China Vows to Defend Interests if U.S. Deploys More Missiles in Asia




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By Yahaya Isah

 China on Tuesday pledged to defend its national interests amid threats from the U.S. that it might deploy new medium-range missiles in Asia following the collapse of a nuclear arms treaty.

Spokeswoman for the Chinese Foreign Ministry Hua Chunying, who disclosed this, said, “China will never sit idly by to protect its own interests, and will not allow any country to cause trouble in China’s ‘neighbourhood.”

She added that China would take “necessary measures” to defend its national security interests.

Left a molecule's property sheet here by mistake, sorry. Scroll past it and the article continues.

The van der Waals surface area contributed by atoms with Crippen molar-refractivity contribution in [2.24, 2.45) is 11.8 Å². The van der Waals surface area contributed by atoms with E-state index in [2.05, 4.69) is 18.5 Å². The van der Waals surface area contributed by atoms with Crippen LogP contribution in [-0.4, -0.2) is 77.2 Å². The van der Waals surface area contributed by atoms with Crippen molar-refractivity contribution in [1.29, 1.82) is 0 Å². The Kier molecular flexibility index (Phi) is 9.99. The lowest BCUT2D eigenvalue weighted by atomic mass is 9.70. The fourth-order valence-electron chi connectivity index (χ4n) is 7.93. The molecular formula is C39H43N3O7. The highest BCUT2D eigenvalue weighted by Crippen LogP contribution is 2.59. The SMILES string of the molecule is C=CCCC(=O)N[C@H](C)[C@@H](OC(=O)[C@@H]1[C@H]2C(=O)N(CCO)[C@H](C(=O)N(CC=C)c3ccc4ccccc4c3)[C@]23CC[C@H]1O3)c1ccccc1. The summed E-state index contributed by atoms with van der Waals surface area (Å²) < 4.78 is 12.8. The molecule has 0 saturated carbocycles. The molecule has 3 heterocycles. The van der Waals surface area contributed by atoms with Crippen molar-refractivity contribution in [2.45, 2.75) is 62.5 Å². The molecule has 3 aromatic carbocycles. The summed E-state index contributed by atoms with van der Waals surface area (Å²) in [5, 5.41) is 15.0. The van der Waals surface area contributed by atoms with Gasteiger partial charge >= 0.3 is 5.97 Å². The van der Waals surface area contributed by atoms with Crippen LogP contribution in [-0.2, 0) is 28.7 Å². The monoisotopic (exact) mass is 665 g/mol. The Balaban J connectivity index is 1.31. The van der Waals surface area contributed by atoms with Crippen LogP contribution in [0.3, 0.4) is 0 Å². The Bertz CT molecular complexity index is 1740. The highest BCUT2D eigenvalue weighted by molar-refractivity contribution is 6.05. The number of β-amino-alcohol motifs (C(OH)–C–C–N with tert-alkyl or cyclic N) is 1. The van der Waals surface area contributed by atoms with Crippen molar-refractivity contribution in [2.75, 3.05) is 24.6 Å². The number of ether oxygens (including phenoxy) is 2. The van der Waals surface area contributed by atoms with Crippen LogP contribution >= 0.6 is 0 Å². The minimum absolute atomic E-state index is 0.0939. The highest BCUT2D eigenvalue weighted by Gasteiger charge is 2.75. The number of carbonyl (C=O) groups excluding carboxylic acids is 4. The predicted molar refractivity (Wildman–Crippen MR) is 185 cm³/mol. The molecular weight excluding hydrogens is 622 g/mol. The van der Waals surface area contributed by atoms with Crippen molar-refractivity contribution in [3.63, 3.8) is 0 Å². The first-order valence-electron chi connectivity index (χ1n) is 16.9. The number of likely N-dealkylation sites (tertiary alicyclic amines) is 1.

She then urged the U.S. not to take actions that would escalate political tensions.

U.S. Defence Secretary Mark Esper told reporters at the weekend that he would like to deploy more ground-based, intermediate-range missiles in the Asia-Pacific in the coming months.

Esper’s comments followed the collapse of the Cold War-era Intermediate-Range Nuclear Forces Treaty last week.

The treaty, signed in 1987, however, only affected Russia and the U.S. and stipulated that they should both abandon land-based medium-range nuclear missiles.

Meanwhile, U.S. President Donald Trump has said that a new nuclear pact should include China, as it has nearly 2,000 ballistic missiles and cruise missiles that would have fallen under the agreement.
 (dpa/NAN)
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